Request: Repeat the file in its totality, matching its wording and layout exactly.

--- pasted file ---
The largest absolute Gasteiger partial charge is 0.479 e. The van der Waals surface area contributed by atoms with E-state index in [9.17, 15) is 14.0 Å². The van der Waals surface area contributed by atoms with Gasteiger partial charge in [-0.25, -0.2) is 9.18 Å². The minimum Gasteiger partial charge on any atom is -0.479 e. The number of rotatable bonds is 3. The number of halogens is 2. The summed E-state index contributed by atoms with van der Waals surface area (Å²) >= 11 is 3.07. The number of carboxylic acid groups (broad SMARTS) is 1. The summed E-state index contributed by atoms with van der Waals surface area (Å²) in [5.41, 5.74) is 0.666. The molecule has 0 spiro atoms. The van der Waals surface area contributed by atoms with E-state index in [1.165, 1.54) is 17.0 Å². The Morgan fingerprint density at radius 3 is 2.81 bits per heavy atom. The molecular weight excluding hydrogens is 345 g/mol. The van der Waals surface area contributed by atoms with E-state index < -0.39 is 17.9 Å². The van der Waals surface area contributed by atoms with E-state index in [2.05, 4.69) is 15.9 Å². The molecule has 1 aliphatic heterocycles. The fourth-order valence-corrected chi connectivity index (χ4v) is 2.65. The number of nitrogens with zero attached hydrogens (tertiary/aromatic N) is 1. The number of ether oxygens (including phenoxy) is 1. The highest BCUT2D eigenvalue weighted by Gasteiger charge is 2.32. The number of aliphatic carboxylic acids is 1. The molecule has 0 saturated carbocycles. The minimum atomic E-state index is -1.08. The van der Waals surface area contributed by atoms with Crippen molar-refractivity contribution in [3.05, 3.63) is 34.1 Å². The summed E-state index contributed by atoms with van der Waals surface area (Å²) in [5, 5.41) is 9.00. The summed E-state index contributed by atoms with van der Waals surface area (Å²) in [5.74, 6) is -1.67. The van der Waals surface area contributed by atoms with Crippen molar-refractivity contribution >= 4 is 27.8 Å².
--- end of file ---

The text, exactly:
The largest absolute Gasteiger partial charge is 0.479 e. The van der Waals surface area contributed by atoms with E-state index in [9.17, 15) is 14.0 Å². The van der Waals surface area contributed by atoms with Gasteiger partial charge in [-0.25, -0.2) is 9.18 Å². The minimum Gasteiger partial charge on any atom is -0.479 e. The number of rotatable bonds is 3. The number of halogens is 2. The summed E-state index contributed by atoms with van der Waals surface area (Å²) >= 11 is 3.07. The number of carboxylic acid groups (broad SMARTS) is 1. The summed E-state index contributed by atoms with van der Waals surface area (Å²) in [5.41, 5.74) is 0.666. The molecule has 0 spiro atoms. The van der Waals surface area contributed by atoms with E-state index in [1.165, 1.54) is 17.0 Å². The Morgan fingerprint density at radius 3 is 2.81 bits per heavy atom. The molecular weight excluding hydrogens is 345 g/mol. The van der Waals surface area contributed by atoms with E-state index < -0.39 is 17.9 Å². The van der Waals surface area contributed by atoms with E-state index in [2.05, 4.69) is 15.9 Å². The molecule has 1 aliphatic heterocycles. The fourth-order valence-corrected chi connectivity index (χ4v) is 2.65. The number of nitrogens with zero attached hydrogens (tertiary/aromatic N) is 1. The number of ether oxygens (including phenoxy) is 1. The highest BCUT2D eigenvalue weighted by Gasteiger charge is 2.32. The number of aliphatic carboxylic acids is 1. The molecule has 0 saturated carbocycles. The minimum atomic E-state index is -1.08. The van der Waals surface area contributed by atoms with Crippen molar-refractivity contribution in [3.05, 3.63) is 34.1 Å². The summed E-state index contributed by atoms with van der Waals surface area (Å²) in [5, 5.41) is 9.00. The summed E-state index contributed by atoms with van der Waals surface area (Å²) in [5.74, 6) is -1.67. The van der Waals surface area contributed by atoms with Crippen molar-refractivity contribution >= 4 is 27.8 Å².